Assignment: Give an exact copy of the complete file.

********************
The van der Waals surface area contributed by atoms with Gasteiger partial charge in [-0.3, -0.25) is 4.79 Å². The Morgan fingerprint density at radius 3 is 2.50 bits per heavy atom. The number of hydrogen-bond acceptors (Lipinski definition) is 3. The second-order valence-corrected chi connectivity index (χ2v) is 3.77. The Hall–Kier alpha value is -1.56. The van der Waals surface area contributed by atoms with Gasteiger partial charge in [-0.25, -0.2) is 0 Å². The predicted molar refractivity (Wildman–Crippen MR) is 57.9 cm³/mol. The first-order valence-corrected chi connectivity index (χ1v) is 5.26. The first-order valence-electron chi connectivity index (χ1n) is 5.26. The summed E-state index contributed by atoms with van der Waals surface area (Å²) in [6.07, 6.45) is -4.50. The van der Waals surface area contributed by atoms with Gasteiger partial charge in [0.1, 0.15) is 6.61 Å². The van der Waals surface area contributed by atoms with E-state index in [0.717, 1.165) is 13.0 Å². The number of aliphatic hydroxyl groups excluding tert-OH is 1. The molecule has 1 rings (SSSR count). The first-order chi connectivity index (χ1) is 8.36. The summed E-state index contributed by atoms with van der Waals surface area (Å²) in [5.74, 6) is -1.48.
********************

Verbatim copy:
The van der Waals surface area contributed by atoms with Gasteiger partial charge in [-0.3, -0.25) is 4.79 Å². The Morgan fingerprint density at radius 3 is 2.50 bits per heavy atom. The number of hydrogen-bond acceptors (Lipinski definition) is 3. The second-order valence-corrected chi connectivity index (χ2v) is 3.77. The Hall–Kier alpha value is -1.56. The van der Waals surface area contributed by atoms with Gasteiger partial charge in [-0.25, -0.2) is 0 Å². The predicted molar refractivity (Wildman–Crippen MR) is 57.9 cm³/mol. The first-order valence-corrected chi connectivity index (χ1v) is 5.26. The first-order valence-electron chi connectivity index (χ1n) is 5.26. The summed E-state index contributed by atoms with van der Waals surface area (Å²) in [6.07, 6.45) is -4.50. The van der Waals surface area contributed by atoms with Gasteiger partial charge in [0.1, 0.15) is 6.61 Å². The van der Waals surface area contributed by atoms with E-state index in [0.717, 1.165) is 13.0 Å². The number of aliphatic hydroxyl groups excluding tert-OH is 1. The molecule has 1 rings (SSSR count). The first-order chi connectivity index (χ1) is 8.36. The summed E-state index contributed by atoms with van der Waals surface area (Å²) in [5.74, 6) is -1.48.